of the shafts.

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• The ulna and tibia are often shorter than the radius and fibula.

• The tubular bones of the hands and feet are short and thick.

• The fingers are all the same length, with separation of middle

and ring fingers (Trident hand)

• Show prominent muscle insertions.

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• Image shows femoral physes with ‘inverted V’ (Chevron sign) configuration of distal physes which causes waddling gait.

• Genu varum: rhizomelic shortening of both femurs with metaphyseal flaring. The bones are wide because of unaffected appostional growth.

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The splayed and cupped metaphyses as well as the shortening of the leg

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Characteristic trident hand, with separation of the 3rd and 4th digits(divergent digits). The fingers are all the same in length.

Short and thick tubular bone.

Carpal and tarsal bones are little affected.

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SPINE

• Posterior vertebral scalloping.

• Progressive decrease in interpedicular distance in lumbar

spine (L1 to L5).

• Gibbus: thoracolumbar kyphosis with

bullet-shaped/hypoplastic vertebra

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• Short interapedicle distance causing canal stenosis.

• Laminar thickening.

• Widening of intervertebral discs.

• Increased angle between sacrum and lumbar spine.

• L5 is deeply set and excessive pelvic tilt causes

prominence of the buttocks and an illusion of lordosis.

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• Note the posterior scalloping of the vertebral bodies.

• The pedicles are short and thick and contribute to the development of lumbar spinal stenosis.

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• Note the increased disc height and bullet-nosed vertebrae.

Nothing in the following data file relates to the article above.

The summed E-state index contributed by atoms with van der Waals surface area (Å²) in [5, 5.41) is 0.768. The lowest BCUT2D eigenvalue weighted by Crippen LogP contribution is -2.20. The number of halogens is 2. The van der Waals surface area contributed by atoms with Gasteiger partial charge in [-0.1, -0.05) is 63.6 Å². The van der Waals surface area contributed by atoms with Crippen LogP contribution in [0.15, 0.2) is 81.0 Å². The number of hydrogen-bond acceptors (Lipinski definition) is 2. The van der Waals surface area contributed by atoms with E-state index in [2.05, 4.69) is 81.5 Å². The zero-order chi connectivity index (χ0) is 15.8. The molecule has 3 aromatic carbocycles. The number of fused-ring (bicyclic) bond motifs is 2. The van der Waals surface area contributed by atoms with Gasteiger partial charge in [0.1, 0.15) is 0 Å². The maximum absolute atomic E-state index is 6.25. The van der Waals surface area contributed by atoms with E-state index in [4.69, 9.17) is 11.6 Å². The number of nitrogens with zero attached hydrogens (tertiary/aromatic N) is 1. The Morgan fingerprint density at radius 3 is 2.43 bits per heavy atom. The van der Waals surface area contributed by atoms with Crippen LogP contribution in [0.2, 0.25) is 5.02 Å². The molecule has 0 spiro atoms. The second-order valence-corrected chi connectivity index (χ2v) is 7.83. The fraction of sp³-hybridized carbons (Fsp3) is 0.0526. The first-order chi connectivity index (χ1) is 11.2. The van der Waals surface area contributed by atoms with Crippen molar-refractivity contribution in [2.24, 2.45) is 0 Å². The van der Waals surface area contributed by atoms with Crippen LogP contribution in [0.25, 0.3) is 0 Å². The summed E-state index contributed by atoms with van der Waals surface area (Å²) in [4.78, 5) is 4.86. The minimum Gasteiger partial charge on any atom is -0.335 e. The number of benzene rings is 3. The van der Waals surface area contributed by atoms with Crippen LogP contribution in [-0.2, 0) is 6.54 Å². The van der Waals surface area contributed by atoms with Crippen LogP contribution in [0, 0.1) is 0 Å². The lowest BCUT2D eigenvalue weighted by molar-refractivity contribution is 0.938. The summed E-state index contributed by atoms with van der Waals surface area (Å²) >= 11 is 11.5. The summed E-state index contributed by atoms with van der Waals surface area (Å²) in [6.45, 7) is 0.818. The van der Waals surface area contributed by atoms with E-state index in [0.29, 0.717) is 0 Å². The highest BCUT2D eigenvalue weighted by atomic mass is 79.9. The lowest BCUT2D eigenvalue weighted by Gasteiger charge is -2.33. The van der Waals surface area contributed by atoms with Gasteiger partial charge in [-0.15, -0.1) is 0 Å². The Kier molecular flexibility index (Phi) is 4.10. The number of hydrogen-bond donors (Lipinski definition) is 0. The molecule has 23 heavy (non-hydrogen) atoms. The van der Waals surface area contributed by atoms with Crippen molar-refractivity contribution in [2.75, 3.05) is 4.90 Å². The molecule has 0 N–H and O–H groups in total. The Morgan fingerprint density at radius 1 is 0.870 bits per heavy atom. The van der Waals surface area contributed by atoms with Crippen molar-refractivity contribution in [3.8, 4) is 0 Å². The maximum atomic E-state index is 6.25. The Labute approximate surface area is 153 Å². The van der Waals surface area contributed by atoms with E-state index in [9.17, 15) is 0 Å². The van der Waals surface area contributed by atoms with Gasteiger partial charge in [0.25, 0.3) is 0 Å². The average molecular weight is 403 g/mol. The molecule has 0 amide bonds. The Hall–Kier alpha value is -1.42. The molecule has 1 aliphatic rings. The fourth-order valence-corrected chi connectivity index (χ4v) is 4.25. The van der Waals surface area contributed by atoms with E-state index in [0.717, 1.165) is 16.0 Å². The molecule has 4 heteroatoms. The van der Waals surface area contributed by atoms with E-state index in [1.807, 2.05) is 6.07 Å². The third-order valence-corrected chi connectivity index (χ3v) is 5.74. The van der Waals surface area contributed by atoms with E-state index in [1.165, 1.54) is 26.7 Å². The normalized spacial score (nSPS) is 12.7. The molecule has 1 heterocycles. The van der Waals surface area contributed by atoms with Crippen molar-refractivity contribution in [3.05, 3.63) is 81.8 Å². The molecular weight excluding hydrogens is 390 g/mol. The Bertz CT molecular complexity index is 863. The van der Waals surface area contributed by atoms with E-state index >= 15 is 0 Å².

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This is a 19yr old patient of achondroplasia.Findings noted are: 1. Short pedicle.2. Posterior vertebral scalloping3. Thoracolumbar kyphosis4. Tombstone iliac wings(square shaped)

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PELVIS & HIPS

• The entire pelvis is small.

• The ilia are shortened caudally and flattened. With small

sciatic notches.

• The acetabula are horizontally oriented (decreased

acetabular angle), and there is excessive thickening of

the Y cartilage/triradiate cartilage of acetabulum.

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• The pelvis assumes a characteristic champagne glass

appearance (champagne glass type pelvic inlet).

• Small squared (tombstone) iliac wings.

• Short sacroiliac notches.

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1. Dysplastic or square iliac bones 2. Narrow sacro-sciatic notches3. Flat bilateral acetabular roofs 4. Short both femoral necks5. Champagne glass-shaped pelvic cavity

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CHEST•Anterior flaring

of ribs.

•Antero-posterior narrowing of ribs.

• Shortening of ribs

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PSEUDOACHONDROPLASIA• Pseudoachondroplasia (PSACH) develop short-limbed

dwarfism with notable features of joint laxity, early onset degenerative joint disease, metaphyseal and epiphyseal maldevelopment, and vertebral malformations.

• It has autosomal dominant inheritance pattern.

• It presents between 2 and 4 years of age. It has a prevalence of approximately 4 per million.

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KEY PHYSICAL EXAMINATION FEATURES ARE:

1. Normal facial appearance and intelligence.

2. The adult height ranges from 82 to 130 cm with a mean

height of approximately 118 cm.

3. There is marked shortening of the limbs with limited elbow

extension.